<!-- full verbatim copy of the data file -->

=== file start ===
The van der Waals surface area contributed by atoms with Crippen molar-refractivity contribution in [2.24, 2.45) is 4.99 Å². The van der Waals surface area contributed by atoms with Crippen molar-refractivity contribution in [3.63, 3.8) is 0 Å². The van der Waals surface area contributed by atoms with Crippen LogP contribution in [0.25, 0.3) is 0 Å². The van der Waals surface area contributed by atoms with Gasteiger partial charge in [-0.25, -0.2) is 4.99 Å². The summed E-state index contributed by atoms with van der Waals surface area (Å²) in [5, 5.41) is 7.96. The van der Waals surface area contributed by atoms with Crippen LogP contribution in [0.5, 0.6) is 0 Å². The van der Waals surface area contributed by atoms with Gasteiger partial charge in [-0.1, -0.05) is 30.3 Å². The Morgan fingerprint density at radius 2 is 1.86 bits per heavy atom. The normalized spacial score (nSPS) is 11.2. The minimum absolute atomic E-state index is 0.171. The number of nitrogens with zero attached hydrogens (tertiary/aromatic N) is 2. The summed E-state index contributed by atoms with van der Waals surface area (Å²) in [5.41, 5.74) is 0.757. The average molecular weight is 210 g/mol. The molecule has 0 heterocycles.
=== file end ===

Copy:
The van der Waals surface area contributed by atoms with Crippen molar-refractivity contribution in [2.24, 2.45) is 4.99 Å². The van der Waals surface area contributed by atoms with Crippen molar-refractivity contribution in [3.63, 3.8) is 0 Å². The van der Waals surface area contributed by atoms with Crippen LogP contribution in [0.25, 0.3) is 0 Å². The van der Waals surface area contributed by atoms with Gasteiger partial charge in [-0.25, -0.2) is 4.99 Å². The summed E-state index contributed by atoms with van der Waals surface area (Å²) in [5, 5.41) is 7.96. The van der Waals surface area contributed by atoms with Crippen LogP contribution in [0.5, 0.6) is 0 Å². The van der Waals surface area contributed by atoms with Gasteiger partial charge in [-0.1, -0.05) is 30.3 Å². The Morgan fingerprint density at radius 2 is 1.86 bits per heavy atom. The normalized spacial score (nSPS) is 11.2. The minimum absolute atomic E-state index is 0.171. The number of nitrogens with zero attached hydrogens (tertiary/aromatic N) is 2. The summed E-state index contributed by atoms with van der Waals surface area (Å²) in [5.41, 5.74) is 0.757. The average molecular weight is 210 g/mol. The molecule has 0 heterocycles.